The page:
Before you decide on a new tire, ask yourself these questions:

  1. What tires are on your car now?
  2. Did you like your old tires? (Smooth ride, good handling, long wearing, etc.?)
  3. What do you want your new tires to do?
  4. How important is crisp handling and quick stopping compared to smooth ride or long wear?
  5. What kind of “look” are you after?
  6. What level of convenience, service and warranties do you expect?

When you answer these questions, you narrow the choices to ones that fit your specific needs and wants. It helps the salesperson, too. He or she won’t waste your time discussing tires you don’t want.

Determining your correct tire size

Look in your automobile owner’s manual. You’ll find the size fitted on the car originally. Unless you’ve changed wheels, that’s the recommended size. The tire size is written on the tire’s sidewall.

Example – Tire sizing as it appears on the sidewall: P215/65R15 89H

Reading the tire sidewall

“P” indicates a passenger (car-type) tire. Other options would be no “P” indicating metric sizing (essentially the same as “P”-sizing, which has its heritage in Europe) or “LT” for light truck. Light truck tires are designed for heavier loads and more rugged service conditions. Width of the tire in millimeters: The higher the number the wider the tire. Aspect Ratio: The height of the sidewall section compared to the width of the tire.

Example – If this number was a 50, then the tire section is half as tall as it is wide.

Short sidewalls deliver crisp handling. Tall sidewalls give a smoother ride. For a specific tire width, the smaller this number, the shorter the sidewall.


“R” indicates radial construction. Unless you specify the other option, bias (which would have a “D” (diagonal) or “B” (belted bias) in this position instead of an “R”), you are purchasing a radial tire.

Wheel size designation

This indicates the distance across the “doughnut hole” of a tire in simple terms. You must match wheel diameter and the tire opening. A tire with a 15 size designation will not work on a 14” wheel, and vice versa. Improperly matching of wheel and tire size can cause serious injury or death during installation.

Service description

Includes the load index (a number) and a speed symbol (a letter). About load index, remember: keep the number the same as or greater than the original tires’ load index. That number stands for a specific weight carrying capability. Key is that the higher the number, the greater load carrying capacity. So keep the number the same or higher, because your tires are matched to the weight of your car. Never choose a tire with a lower load carrying capacity than the original equipment tire size.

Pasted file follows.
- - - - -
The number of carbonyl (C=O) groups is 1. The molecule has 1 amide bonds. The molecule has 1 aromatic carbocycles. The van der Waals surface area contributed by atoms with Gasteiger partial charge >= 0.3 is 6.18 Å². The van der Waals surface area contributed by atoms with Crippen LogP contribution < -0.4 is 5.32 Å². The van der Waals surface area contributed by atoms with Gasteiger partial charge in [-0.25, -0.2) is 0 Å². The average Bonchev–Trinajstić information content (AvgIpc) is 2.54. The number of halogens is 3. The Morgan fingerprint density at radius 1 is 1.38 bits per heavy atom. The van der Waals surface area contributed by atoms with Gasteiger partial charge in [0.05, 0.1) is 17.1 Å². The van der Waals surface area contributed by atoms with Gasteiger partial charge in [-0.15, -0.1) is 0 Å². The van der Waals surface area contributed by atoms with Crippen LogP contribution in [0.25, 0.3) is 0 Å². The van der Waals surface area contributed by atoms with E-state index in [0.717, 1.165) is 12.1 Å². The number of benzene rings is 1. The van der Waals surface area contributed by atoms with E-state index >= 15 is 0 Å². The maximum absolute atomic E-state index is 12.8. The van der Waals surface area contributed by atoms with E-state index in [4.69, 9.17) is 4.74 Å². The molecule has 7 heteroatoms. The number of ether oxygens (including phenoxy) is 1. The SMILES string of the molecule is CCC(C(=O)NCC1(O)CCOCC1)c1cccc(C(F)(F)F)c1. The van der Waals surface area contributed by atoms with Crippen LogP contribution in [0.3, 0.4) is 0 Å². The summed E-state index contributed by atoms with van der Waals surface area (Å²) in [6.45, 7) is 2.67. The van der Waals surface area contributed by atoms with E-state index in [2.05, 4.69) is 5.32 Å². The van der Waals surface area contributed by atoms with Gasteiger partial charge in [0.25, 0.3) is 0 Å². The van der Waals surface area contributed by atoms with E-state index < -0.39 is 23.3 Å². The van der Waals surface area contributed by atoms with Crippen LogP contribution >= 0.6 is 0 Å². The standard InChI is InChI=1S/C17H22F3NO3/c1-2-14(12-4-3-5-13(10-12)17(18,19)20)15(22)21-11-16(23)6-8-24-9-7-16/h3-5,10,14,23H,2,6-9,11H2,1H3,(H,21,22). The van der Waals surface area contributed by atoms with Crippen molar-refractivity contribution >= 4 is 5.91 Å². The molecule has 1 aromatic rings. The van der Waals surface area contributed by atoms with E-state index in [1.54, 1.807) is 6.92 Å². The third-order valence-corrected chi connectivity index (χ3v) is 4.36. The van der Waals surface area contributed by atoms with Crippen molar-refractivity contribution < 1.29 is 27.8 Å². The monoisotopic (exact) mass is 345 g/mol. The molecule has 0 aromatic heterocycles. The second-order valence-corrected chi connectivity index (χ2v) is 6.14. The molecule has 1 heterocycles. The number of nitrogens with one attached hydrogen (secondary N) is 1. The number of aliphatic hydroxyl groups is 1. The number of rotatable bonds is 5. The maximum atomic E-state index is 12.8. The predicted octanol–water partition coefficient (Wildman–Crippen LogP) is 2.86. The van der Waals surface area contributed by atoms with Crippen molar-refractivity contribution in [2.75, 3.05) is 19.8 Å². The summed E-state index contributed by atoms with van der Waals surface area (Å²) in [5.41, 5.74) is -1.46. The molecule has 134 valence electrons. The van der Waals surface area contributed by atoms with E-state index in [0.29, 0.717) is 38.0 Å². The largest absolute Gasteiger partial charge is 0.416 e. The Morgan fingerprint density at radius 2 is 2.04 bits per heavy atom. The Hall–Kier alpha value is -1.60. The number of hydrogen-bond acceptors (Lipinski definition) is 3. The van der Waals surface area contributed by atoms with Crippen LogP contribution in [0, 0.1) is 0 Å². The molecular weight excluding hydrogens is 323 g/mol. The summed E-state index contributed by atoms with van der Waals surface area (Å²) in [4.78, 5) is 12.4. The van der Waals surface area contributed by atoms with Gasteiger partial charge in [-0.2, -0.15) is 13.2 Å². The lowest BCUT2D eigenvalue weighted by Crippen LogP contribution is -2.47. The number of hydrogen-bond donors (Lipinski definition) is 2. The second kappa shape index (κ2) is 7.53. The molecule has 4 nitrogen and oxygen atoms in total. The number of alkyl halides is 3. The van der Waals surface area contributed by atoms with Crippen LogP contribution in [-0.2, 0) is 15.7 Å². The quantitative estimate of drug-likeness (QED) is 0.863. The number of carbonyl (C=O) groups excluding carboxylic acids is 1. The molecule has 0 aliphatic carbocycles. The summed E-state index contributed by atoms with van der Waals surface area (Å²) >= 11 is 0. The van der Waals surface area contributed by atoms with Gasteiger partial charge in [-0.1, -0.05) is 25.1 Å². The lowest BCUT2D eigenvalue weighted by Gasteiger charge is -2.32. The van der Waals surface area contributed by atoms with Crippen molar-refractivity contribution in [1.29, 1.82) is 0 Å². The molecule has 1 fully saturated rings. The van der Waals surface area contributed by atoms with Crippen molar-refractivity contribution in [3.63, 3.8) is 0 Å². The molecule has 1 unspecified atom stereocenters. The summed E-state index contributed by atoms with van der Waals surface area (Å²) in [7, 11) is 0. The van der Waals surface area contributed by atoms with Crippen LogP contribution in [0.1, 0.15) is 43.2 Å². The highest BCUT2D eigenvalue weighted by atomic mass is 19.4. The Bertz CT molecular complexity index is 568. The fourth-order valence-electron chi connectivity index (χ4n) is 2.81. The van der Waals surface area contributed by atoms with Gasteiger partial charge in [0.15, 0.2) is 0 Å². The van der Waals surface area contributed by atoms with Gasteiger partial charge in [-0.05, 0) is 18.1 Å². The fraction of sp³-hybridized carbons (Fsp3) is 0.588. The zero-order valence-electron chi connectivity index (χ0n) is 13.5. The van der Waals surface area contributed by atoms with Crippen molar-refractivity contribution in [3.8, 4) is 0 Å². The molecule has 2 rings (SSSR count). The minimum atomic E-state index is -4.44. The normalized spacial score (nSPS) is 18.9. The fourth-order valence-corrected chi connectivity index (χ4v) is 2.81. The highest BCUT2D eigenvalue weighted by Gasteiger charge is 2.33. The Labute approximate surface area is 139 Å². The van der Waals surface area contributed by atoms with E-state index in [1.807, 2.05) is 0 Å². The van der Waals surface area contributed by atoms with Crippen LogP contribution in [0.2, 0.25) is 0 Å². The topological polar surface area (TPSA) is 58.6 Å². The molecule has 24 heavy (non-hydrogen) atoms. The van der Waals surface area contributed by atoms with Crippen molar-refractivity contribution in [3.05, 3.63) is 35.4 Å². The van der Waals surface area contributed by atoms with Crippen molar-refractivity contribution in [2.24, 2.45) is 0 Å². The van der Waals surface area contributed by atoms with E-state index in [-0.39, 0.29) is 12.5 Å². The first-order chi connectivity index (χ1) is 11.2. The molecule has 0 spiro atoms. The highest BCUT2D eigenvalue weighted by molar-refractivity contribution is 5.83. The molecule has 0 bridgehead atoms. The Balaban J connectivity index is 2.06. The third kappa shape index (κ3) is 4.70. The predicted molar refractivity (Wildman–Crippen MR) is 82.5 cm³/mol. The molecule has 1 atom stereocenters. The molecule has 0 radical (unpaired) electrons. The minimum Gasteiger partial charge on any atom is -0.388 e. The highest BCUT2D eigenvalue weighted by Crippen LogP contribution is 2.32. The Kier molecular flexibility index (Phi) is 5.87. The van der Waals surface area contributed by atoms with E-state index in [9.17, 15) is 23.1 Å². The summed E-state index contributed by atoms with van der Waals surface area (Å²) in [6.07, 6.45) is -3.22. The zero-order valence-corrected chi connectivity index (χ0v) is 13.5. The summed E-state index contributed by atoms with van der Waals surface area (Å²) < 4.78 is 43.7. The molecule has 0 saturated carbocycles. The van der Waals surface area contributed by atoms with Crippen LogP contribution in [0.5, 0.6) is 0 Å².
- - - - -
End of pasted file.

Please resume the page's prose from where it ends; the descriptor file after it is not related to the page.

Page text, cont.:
Now the speed symbol

Each letter corresponds to a speed rating on an indoor test wheel:

We recommend that the replacement tires match the speed symbol of the original tires since these match the speed capability of the vehicle.

Uniform Tire Grading (UTQG)

The Uniform Tire Quality Grading (UTQG) is a system developed by the Department of Transportation which helps consumers compare tires in the areas of treadwear traction and temperature.

Example – A tire with a UTQG of 300 AB: The 300 is treadwear, which represents the tire’s comparative wear when measured against the government-mandated tire which is rated at 100. So this tire wore three times longer than the control tire.

Because of variations in operation conditions, the treadwear grade cannot be used to predict actual wearout mileage. It can be used to predict the relative wear rate of tires with different UTQG wear rates.

Traction and temperature are graded A (superior), B (good), or C (average). Traction indicates the level of grip the tire possesses. Temperature rating deals with the tire’s ability to disperse built-up heat. Heat causes rubber to deteriorate over time, so dispersing heat increases tire life.

Each tire manufacturer determines UTQG rating for their products. Realize that UTQG’s are more accurate when comparing tires within the same line versus tires from two different makers.

Tire maintenance

Inspect your tires regularly. Properly cared-for tires typically last 40,000 to 80,000 miles, depending on the application. Practice good driving habits, which will help keep your tires in good condition. Your tire maintenance checklist includes: